Take your risks with equities. The role of bonds is to provide the anchor to the portfolio, reducing overall portfolio risk to the appropriate level.
Before acting on seemingly valuable information, ask yourself why you believe that information is not already incorporated into prices. Only incremental insight has value. Capturing incremental insight is difficult because there are so many smart, highly motivated analysts doing the same research. If you hear recommendations on CNBC or from your broker or read them in Barron’s, the market already knows the information it is based on. It has no value.
The four most dangerous investment words are “This time it’s different.” Getting caught up in the mania of the “new thing” is why “the surest way to create a small fortune is to start out with a large one” is a cliché.
The market can stay irrational longer than you can remain solvent. Bubbles do occur. However, investors should never attempt to short them because, while bubbles eventually burst, they can grow larger and last longer than investor resources.
If it sounds too good to be true, it is. When money meets experience, the experience gets the money and the money gets the experience. The only free lunch in investing is diversification.
Never work with a commission-based adviser. Commissions create the potential for biased advice.
Work only with advisers who will give a fiduciary standard of care. That is the best way to be sure the advice provided is in your best interest. There is no reason not to insist on a fiduciary standard.
Separate the services of financial adviser, money manager, custodian, and trustee. This minimizes the risk of fraud.
Since we live in a world of cloudy crystal balls, a strategy is either right or wrong before we know the outcome. In general, lucky fools do not have any idea they are lucky. Even well-thought-out plans can fail because risks that were accepted occur. And risks that were avoided because the consequences of their materializing would be too great to accept may not occur.
Hope is not an investment strategy. Base your decisions on the evidence from peer-reviewed academic journals.
Keep a diary of your predictions about the market. After a while, you will conclude that you should not act on your “insights.”
There is nothing new in investing, just the investment history you don’t know. The knowledge of financial history will enable you to anticipate risks and incorporate them into your plan.
Good advice does not have to be expensive; but bad advice always costs you dearly, no matter how little you pay for it. Smart people don’t choose the cheapest doctor or the cheapest CPA. Costs matter; but it is the value added relative to the cost of the advice that ultimately matters.
There are four more rules for investors to be able to succeed on their own:
An interest in investing. It’s no different from cooking, gardening, or parenting. If you don’t enjoy it, you’ll do a lousy job. Most people enjoy finance about as much as Carmela Soprano enjoys her husband’s concept of marital fidelity.
The horsepower to do the math. As Scott Burns explained to me years ago, fractions are a stretch for 90% of the population. The Discounted Dividend Model, or at least the Gordon Equation? Geometric versus arithmetic return? Standard deviation? Correlation, for God’s sake? Fuggedaboudit!
The knowledge base—Fama, French, Malkiel, Thaler, Bogle, Shiller—all seven decades of evidence-based finance back to Cowles. Plus, the “database” itself—a working knowledge of financial history, from the South Sea Bubble to Yahoo!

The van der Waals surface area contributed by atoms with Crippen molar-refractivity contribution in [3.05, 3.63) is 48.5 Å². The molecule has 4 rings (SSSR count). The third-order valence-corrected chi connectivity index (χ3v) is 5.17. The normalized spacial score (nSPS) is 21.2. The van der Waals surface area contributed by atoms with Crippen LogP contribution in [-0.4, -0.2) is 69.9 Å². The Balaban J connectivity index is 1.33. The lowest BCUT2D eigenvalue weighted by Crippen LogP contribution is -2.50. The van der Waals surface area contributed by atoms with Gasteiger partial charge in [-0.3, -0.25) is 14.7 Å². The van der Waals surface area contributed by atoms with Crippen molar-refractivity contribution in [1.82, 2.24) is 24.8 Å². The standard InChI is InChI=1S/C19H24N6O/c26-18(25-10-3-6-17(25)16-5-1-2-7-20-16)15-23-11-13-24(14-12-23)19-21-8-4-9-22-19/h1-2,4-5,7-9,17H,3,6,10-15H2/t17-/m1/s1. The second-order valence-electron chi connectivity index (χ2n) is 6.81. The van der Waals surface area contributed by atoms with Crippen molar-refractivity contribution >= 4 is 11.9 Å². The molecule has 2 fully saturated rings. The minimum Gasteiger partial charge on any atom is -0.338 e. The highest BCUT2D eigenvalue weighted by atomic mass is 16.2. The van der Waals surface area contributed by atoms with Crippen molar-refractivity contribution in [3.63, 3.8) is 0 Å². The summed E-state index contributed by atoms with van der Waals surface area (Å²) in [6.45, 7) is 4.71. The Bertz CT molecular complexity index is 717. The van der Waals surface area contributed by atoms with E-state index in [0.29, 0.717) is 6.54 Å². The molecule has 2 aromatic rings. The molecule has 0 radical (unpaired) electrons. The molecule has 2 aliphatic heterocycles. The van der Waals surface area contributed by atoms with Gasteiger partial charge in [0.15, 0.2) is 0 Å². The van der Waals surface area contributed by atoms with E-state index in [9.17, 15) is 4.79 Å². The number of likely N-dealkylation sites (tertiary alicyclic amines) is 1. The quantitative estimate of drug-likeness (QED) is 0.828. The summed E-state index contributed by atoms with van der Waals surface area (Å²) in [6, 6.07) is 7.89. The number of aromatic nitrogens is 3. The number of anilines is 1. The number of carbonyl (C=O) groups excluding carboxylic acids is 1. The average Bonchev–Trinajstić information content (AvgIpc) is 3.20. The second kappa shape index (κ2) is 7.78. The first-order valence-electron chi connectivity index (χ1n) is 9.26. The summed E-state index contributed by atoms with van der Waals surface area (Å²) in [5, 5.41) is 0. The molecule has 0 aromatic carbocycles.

The emotional discipline to execute faithfully, come hell, high water, or Bob Prechter. Mr. Bogle makes it sound almost easy: “Stay the course.” Alas, it is not.
For those who cannot, a financial adviser will do:
When interviewing a potential financial adviser, you should need them to make the following 11 commitments to you. Doing so will give you the greatest chance of avoiding conflicts of interest and the greatest chance of achieving your financial goals.
- The firm should be able to show that its guiding principle is to give investment adviser services that are in the client’s best interests.
- The firm follows a fiduciary standard of care. A fiduciary standard is often considered the highest legal duty that one party can have to another. This differs from the suitability standard present in many brokerage firms. That standard requires only that a product or service be suitable; it does not have to be in the investor’s best interest.
- The firm serves as a fee-only adviser — avoiding the conflicts that commission-based compensation can create. With commission-based compensation, it can be difficult to know if the investment or product recommended by the adviser is the one that is best for you or the one that generates greater compensation for the adviser.
- All potential conflicts are fully disclosed.
- Advice is based on the latest academic research, not on opinions.
- The firm is client-centric — advisers focus on delivering sound advice and targeted solutions. The only requirement they have in offering particular solutions is whether the client’s best interests will be served. The firm is focused on providing advice, not products.
- Advisers deliver a high level of personal attention and develop strong personal relationships, and because no one can be an expert on all subjects, clients benefit from a team of professionals to help them make sound financial decisions.
- Advisers invest their personal assets (including the firm’s profit-sharing/retirement plan) based on the same set of investment principles and in the same or comparable securities they recommend to their clients.
- They develop investment plans that are integrated with estate, tax, and risk management (insurance) plans. The overall plans are tailored to each client’s unique personal situation.
- Their advice is goal oriented — evaluating each decision not in isolation but in terms of its impact on the likelihood of success of the overall plan.
- Comprehensive wealth management services are provided by individuals with Certified Financial Planner (CFP), Personal Financial Specialist (PFS), or other comparable designations.
For more stuff written by Larry Swedroe, read his articles here.